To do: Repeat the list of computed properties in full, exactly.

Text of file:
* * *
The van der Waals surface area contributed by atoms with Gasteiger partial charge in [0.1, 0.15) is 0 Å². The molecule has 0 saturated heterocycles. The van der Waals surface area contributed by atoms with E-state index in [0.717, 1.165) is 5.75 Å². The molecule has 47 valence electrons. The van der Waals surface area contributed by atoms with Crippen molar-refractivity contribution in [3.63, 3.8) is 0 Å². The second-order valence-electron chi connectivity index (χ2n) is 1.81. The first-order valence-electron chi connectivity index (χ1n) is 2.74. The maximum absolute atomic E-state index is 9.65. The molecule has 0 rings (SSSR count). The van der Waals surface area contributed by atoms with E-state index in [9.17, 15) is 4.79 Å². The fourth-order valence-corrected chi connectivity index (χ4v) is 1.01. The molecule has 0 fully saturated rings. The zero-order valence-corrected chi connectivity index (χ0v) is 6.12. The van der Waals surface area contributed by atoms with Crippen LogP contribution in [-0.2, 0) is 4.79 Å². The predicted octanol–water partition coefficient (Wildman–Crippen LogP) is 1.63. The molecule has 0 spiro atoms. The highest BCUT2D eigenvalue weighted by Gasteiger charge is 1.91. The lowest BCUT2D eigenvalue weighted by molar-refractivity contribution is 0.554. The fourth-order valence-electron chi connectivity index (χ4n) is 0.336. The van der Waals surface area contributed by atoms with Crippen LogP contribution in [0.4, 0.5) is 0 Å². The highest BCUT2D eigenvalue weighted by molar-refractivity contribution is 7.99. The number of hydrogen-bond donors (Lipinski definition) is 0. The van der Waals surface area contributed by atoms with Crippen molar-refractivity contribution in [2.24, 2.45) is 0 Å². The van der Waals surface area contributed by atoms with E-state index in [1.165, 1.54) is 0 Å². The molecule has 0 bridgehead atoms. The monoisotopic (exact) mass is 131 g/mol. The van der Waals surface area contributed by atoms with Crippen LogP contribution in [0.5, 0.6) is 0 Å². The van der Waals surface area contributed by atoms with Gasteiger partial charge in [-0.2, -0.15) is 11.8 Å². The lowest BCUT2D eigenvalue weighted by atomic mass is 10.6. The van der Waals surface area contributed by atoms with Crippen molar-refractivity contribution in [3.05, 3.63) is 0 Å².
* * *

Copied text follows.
The van der Waals surface area contributed by atoms with Gasteiger partial charge in [0.1, 0.15) is 0 Å². The molecule has 0 saturated heterocycles. The van der Waals surface area contributed by atoms with E-state index in [0.717, 1.165) is 5.75 Å². The molecule has 47 valence electrons. The van der Waals surface area contributed by atoms with Crippen molar-refractivity contribution in [3.63, 3.8) is 0 Å². The second-order valence-electron chi connectivity index (χ2n) is 1.81. The first-order valence-electron chi connectivity index (χ1n) is 2.74. The maximum absolute atomic E-state index is 9.65. The molecule has 0 rings (SSSR count). The van der Waals surface area contributed by atoms with E-state index in [9.17, 15) is 4.79 Å². The fourth-order valence-corrected chi connectivity index (χ4v) is 1.01. The molecule has 0 fully saturated rings. The zero-order valence-corrected chi connectivity index (χ0v) is 6.12. The van der Waals surface area contributed by atoms with Crippen LogP contribution in [-0.2, 0) is 4.79 Å². The predicted octanol–water partition coefficient (Wildman–Crippen LogP) is 1.63. The molecule has 0 spiro atoms. The highest BCUT2D eigenvalue weighted by Gasteiger charge is 1.91. The lowest BCUT2D eigenvalue weighted by molar-refractivity contribution is 0.554. The fourth-order valence-electron chi connectivity index (χ4n) is 0.336. The van der Waals surface area contributed by atoms with Crippen LogP contribution in [0.4, 0.5) is 0 Å². The highest BCUT2D eigenvalue weighted by molar-refractivity contribution is 7.99. The number of hydrogen-bond donors (Lipinski definition) is 0. The van der Waals surface area contributed by atoms with Crippen molar-refractivity contribution in [2.24, 2.45) is 0 Å². The van der Waals surface area contributed by atoms with E-state index in [1.165, 1.54) is 0 Å². The molecule has 0 bridgehead atoms. The monoisotopic (exact) mass is 131 g/mol. The van der Waals surface area contributed by atoms with Crippen LogP contribution in [0.5, 0.6) is 0 Å². The van der Waals surface area contributed by atoms with Gasteiger partial charge in [-0.2, -0.15) is 11.8 Å². The lowest BCUT2D eigenvalue weighted by atomic mass is 10.6. The van der Waals surface area contributed by atoms with Crippen molar-refractivity contribution in [3.05, 3.63) is 0 Å².